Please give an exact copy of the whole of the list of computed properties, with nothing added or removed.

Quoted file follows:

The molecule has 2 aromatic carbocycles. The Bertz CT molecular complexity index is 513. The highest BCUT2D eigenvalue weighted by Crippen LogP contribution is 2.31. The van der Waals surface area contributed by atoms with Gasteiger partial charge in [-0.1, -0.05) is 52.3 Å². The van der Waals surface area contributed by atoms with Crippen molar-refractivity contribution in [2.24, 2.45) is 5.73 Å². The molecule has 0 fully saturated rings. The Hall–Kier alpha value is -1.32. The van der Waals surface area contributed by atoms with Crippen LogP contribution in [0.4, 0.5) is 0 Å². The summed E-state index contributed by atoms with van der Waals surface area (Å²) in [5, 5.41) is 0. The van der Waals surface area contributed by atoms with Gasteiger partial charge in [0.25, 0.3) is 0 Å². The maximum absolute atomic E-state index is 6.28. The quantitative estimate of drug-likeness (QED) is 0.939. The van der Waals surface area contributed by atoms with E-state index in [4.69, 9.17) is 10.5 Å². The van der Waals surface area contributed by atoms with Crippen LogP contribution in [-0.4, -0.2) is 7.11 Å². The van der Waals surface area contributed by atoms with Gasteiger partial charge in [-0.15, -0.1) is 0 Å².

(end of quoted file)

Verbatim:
The molecule has 2 aromatic carbocycles. The Bertz CT molecular complexity index is 513. The highest BCUT2D eigenvalue weighted by Crippen LogP contribution is 2.31. The van der Waals surface area contributed by atoms with Gasteiger partial charge in [-0.1, -0.05) is 52.3 Å². The van der Waals surface area contributed by atoms with Crippen molar-refractivity contribution in [2.24, 2.45) is 5.73 Å². The molecule has 0 fully saturated rings. The Hall–Kier alpha value is -1.32. The van der Waals surface area contributed by atoms with Crippen LogP contribution in [0.4, 0.5) is 0 Å². The summed E-state index contributed by atoms with van der Waals surface area (Å²) in [5, 5.41) is 0. The van der Waals surface area contributed by atoms with Gasteiger partial charge in [0.25, 0.3) is 0 Å². The maximum absolute atomic E-state index is 6.28. The quantitative estimate of drug-likeness (QED) is 0.939. The van der Waals surface area contributed by atoms with E-state index in [4.69, 9.17) is 10.5 Å². The van der Waals surface area contributed by atoms with Crippen LogP contribution in [-0.4, -0.2) is 7.11 Å². The van der Waals surface area contributed by atoms with Gasteiger partial charge in [-0.15, -0.1) is 0 Å².